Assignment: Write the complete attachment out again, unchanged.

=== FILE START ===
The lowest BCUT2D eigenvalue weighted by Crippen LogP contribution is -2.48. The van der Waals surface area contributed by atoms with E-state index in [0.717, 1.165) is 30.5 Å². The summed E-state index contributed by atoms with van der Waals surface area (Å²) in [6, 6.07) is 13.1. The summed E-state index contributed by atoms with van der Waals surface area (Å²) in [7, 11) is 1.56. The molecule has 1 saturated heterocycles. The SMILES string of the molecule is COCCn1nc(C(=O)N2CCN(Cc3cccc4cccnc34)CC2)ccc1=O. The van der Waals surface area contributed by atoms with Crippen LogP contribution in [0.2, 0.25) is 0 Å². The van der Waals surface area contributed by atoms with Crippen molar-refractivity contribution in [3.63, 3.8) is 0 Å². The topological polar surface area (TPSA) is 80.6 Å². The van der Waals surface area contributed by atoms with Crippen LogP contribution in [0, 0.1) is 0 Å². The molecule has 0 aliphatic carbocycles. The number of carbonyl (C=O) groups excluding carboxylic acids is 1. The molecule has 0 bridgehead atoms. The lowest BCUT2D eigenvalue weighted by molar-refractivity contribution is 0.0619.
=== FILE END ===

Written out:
The lowest BCUT2D eigenvalue weighted by Crippen LogP contribution is -2.48. The van der Waals surface area contributed by atoms with E-state index in [0.717, 1.165) is 30.5 Å². The summed E-state index contributed by atoms with van der Waals surface area (Å²) in [6, 6.07) is 13.1. The summed E-state index contributed by atoms with van der Waals surface area (Å²) in [7, 11) is 1.56. The molecule has 1 saturated heterocycles. The SMILES string of the molecule is COCCn1nc(C(=O)N2CCN(Cc3cccc4cccnc34)CC2)ccc1=O. The van der Waals surface area contributed by atoms with Crippen LogP contribution in [0.2, 0.25) is 0 Å². The van der Waals surface area contributed by atoms with Crippen molar-refractivity contribution in [3.63, 3.8) is 0 Å². The topological polar surface area (TPSA) is 80.6 Å². The van der Waals surface area contributed by atoms with Crippen LogP contribution in [0, 0.1) is 0 Å². The molecule has 0 aliphatic carbocycles. The number of carbonyl (C=O) groups excluding carboxylic acids is 1. The molecule has 0 bridgehead atoms. The lowest BCUT2D eigenvalue weighted by molar-refractivity contribution is 0.0619.